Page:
* Continue landlord negotiations. Barragan echoed the owners’ concern about diminished foot traffic. “I am dealing with a lot of businesses going through tough times right now,” he says. “And the ones hanging on are the ones who have landlords who are working with them, landlords who are smart enough to understand it’s better to have a business there and collect some rent and defer some rent than to have an empty space.”
* Focus on the core business. The owners have been considering whether to pursue other ways to increase revenue, including wholesale baking. Barragan suggests they use their limited time to increase sales of the create-your-own-cookie experience and parties. Those sales are key to making the profit the shop needs to succeed and become a franchise model.
* Revise marketing plan. Farrell suggests that the owners create a pared-down summer marketing plan. It should include their best ideas, a weekly action plan and a formal system for tracking response.
* Jump into social marketing. Set up an account on Facebook where fans of Kookie Krazy can post pictures, videos and comments. Promotions could include weekly contests to win a free cookie. Link to the shop’s website, at www.kookiekrazy.com. Don’t be scared off by the potential for negative comments, Farrell says.
“That’s one of the things you have to be prepared for in order for it to be authentic,” she says. “But you can go back and address that response.”
* Pump up editorial coverage. Kookie Krazy is perfect for print, radio and television coverage, Farrell says. The fun concept will appeal to parenting, lifestyle and business-oriented magazines, websites and blogs. Local radio stations might be receptive to a promotion that supplies cookie party giveaways to listeners who call in to describe their perfect cookie ingredients, she says. Farrell also suggests contacting locally based national television shows, such as “The Ellen DeGeneres Show,” that look for fun audience-participation ideas.
* Offer fundraising nights. To raise awareness among local families, Kookie Krazy could offer local schools, children’s charities or other children’s groups nights at the shop where a portion of the proceeds goes to their organization or another group, Farrell says.
* Tap low-cost help. Benhard, who already guest lectures at a marketing class for a local college, could arrange for academic credit for a student intern or two to help carry out some of the marketing projects, Farrell says. The hourly salespeople at the shop could also be trained to take on some of the tasks during slow times at the store, she says.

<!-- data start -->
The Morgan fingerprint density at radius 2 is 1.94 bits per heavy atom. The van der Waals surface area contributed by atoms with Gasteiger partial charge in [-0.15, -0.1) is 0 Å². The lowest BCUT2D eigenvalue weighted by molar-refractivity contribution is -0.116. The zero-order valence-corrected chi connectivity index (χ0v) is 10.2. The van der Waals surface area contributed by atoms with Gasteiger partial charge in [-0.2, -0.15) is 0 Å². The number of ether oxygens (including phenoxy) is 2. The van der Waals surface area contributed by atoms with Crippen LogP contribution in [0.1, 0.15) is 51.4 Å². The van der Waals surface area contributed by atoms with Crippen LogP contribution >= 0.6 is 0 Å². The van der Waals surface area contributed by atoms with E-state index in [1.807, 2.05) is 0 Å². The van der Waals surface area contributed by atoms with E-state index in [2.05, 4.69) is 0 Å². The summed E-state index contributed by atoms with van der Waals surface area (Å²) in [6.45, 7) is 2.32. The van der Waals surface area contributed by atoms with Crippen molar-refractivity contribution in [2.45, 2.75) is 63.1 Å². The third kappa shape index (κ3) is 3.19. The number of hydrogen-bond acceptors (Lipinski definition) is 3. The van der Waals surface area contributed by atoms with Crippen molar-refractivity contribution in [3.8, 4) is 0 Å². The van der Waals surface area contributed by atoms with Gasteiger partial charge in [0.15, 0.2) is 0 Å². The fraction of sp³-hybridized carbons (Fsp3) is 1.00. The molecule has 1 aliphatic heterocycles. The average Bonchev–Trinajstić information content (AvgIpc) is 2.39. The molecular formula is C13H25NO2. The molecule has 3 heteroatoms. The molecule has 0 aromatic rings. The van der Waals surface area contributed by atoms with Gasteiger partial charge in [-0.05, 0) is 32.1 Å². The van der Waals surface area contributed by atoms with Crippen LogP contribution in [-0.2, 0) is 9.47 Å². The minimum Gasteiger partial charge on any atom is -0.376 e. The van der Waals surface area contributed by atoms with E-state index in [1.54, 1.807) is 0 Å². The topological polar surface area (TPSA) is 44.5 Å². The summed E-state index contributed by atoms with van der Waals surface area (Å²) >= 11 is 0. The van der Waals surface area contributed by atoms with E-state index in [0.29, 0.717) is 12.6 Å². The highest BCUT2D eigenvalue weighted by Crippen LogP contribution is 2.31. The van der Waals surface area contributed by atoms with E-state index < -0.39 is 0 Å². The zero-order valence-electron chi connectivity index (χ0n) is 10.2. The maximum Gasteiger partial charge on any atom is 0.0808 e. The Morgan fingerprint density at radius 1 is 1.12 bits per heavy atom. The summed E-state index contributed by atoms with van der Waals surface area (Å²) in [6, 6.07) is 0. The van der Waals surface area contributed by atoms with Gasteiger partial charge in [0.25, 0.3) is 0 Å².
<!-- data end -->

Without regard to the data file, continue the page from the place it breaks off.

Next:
“They have a great concept and they have a real passion for what they are doing,” Barragan says. “I say, hold on, guys, you are almost there.”
If your company could benefit from a free business makeover, to be published in The Times, send a brief description of your company and its challenges to email@example.com, with your company name in the subject line, or to Business Makeover, Business Section, Los Angeles Times, 202 W. 1st St., Los Angeles CA 90012. Include a daytime phone number.
(BEGIN TEXT OF INFOBOX)
Kookie Krazy Inc.
Business: Kookie Krazy is a create-your-own-cookie store and party venue in Thousand Oaks.
Owners: Mark Boos Benhard and James J. Kelley
Employees: 10, part-time
Revenue: $76,000 in 2008
Founded: May 2008
Start-up funds: $250,000 in personal savings and funds from family, friends and small investors
Finance the marketing plan and overcome a poor location.
To double sales and franchise the concept.
Meet the experts
Roberto Barragan is president of the Valley Economic Development Center, a seven-office small-business development nonprofit based in Van Nuys. The organization provides financing, training and assistance to thousands of local businesses each year. Previous experience includes work in minority and non-minority businesses, start-up company market strategy development, feasibility studies and development of nonprofit coalitions.
Colleen Farrell is a media consultant with a background in consumer media as a public relations practitioner and broadcast journalist. Most recently she was a member of the PR account team in the Santa Monica office of Allison & Partners, working on campaigns for Sony Electronics Inc., Digital Blue Corp. and other clients. Previously, she was an account executive at GolinHarris’ Los Angeles office for Nintendo of America Inc., Nestle Wonka and others. She began her career as a broadcast journalist in Washington and Oregon.